HUMAN ROBOT INTERACTION
As part of a project for a robotics course at Carnegie Mellon University, we designed and constructed an assistive robot — Janitobot, whose purpose was to clean the floors of a campus building — to study how various conditions can affect empathy in human-robot interaction. In this experiment, the robot feigned malfunction and requested assistance from people passing by. While varying the robot's level of autonomy, we evaluated the willingness of people to help.
The more autonomous a service robot is, the less willing people will be to help it when it fails.
For people who engage with the robot, as the autonomy level decreases, the percentage of people who help will increase. There will be an inverse relationship between autonomy level and duration of time from Janitobot's plea to the person helping it. In the non-autonomous condition, we expect the smallest duration from plea to act, indicating the least hesitance to help. The experiment was conducted at a hallway in front of the gym in the university center for low traffic and to observe from a higher (hidden) area.
- No Operator Shown (Fully-autonomous condition, no iPad)
No live feed of operator's room .Robot interacted with participants through pre-recorded robotic voice prompts, initiated in a consistent order (greeting, plea for help, gratitude, departure), by a hidden observer remotely triggering pre-recorded snippets.
- Operator Temporarily Absent (Semi-autonomous condition)
Live feed of operator's room. Live video feed (via FaceTime) of operator's workspace ("Robotics Club" lab) was shown on attached iPad. Video feed included background of other robot models and an empty chair to imply that the operator had temporarily stepped away. Pre-recorded voice prompts were initiated in the same way as the first condition.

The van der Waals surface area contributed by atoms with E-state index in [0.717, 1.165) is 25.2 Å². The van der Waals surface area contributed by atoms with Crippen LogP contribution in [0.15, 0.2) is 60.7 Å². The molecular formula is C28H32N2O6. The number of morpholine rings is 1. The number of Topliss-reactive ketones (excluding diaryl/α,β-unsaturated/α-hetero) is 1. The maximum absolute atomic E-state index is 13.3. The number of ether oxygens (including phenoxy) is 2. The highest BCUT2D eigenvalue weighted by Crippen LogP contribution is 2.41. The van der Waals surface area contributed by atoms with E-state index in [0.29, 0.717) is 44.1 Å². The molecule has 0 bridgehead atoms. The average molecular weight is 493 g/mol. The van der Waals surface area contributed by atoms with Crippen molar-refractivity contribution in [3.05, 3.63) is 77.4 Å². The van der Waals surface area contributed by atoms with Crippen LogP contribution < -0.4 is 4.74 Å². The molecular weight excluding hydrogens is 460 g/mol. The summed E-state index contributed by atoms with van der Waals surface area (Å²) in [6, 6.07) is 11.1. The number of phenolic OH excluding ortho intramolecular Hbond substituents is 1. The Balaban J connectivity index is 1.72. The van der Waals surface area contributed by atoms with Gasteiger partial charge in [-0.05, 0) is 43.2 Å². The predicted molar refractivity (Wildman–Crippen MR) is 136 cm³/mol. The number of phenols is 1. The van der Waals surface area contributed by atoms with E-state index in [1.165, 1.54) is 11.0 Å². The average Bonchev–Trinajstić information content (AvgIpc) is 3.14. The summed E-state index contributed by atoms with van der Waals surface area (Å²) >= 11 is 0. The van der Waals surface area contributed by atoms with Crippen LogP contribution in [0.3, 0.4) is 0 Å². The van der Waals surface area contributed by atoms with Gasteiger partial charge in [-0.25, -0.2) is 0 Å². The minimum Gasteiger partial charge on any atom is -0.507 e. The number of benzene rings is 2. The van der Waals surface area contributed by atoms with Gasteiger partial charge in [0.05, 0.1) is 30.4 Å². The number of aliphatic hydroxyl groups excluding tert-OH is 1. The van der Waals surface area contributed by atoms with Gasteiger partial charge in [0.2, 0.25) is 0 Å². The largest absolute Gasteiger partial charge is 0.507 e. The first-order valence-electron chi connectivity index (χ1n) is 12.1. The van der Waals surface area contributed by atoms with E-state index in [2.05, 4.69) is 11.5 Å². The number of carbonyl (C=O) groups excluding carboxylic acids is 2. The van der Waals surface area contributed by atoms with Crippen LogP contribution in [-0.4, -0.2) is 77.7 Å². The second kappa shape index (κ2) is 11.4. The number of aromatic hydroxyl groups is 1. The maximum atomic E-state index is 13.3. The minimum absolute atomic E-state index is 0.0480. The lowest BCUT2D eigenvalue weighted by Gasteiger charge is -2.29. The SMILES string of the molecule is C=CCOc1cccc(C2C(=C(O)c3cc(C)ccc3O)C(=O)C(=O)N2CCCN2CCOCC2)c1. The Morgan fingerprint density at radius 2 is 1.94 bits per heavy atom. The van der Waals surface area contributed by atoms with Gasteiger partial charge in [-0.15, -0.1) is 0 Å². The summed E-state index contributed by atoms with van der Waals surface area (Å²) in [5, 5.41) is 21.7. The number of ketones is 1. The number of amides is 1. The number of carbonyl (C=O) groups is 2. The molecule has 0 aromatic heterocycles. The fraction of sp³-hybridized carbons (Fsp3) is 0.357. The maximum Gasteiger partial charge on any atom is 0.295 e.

- Operator Present (Non-autonomous condition)
Live feed of operator's room + operator present Live operator situated in the "Robotics Club" on a laptop was shown on Janitobot's iPad through FaceTime. Operator verbally interacted with participants to greet, request for help, thank and end interaction.
- In the non-autonomous condition, 100% of people who engaged with the robot went on to provide assistance, versus 50% for the semi-autonomous and 60% in the fully-autonomous condition. This suggests that the presence of a human operator motivates people to help, whereas when the robot has more autonomy, the passer-by has less incentive to help.
- Passers-by spent more time overall, from engagement to leaving, with Janitobot in the fully-autonomous conditions than in the semi and non-autonomous conditions. We found that many people took photos with the autonomous robot, which increased overall time of engagement.
- People didn't care as much about the robot's time when it was autonomous, suggesting lower empathy with it.
- People were more hesitant to help the autonomous robot than the ones with less autonomy. Perhaps it is easier to emphasize with a robot being controlled by a human or even just when a human operator is implied.
Duration of interaction
DURATION OF HELPING ACT
TIME FROM PLEA TO HELPING ACT
PASSERS-BY WHO STAYED
Janitobot was built using an RC car as its base added with a variety of in-store products such as pipes, hoses, and a trash bin.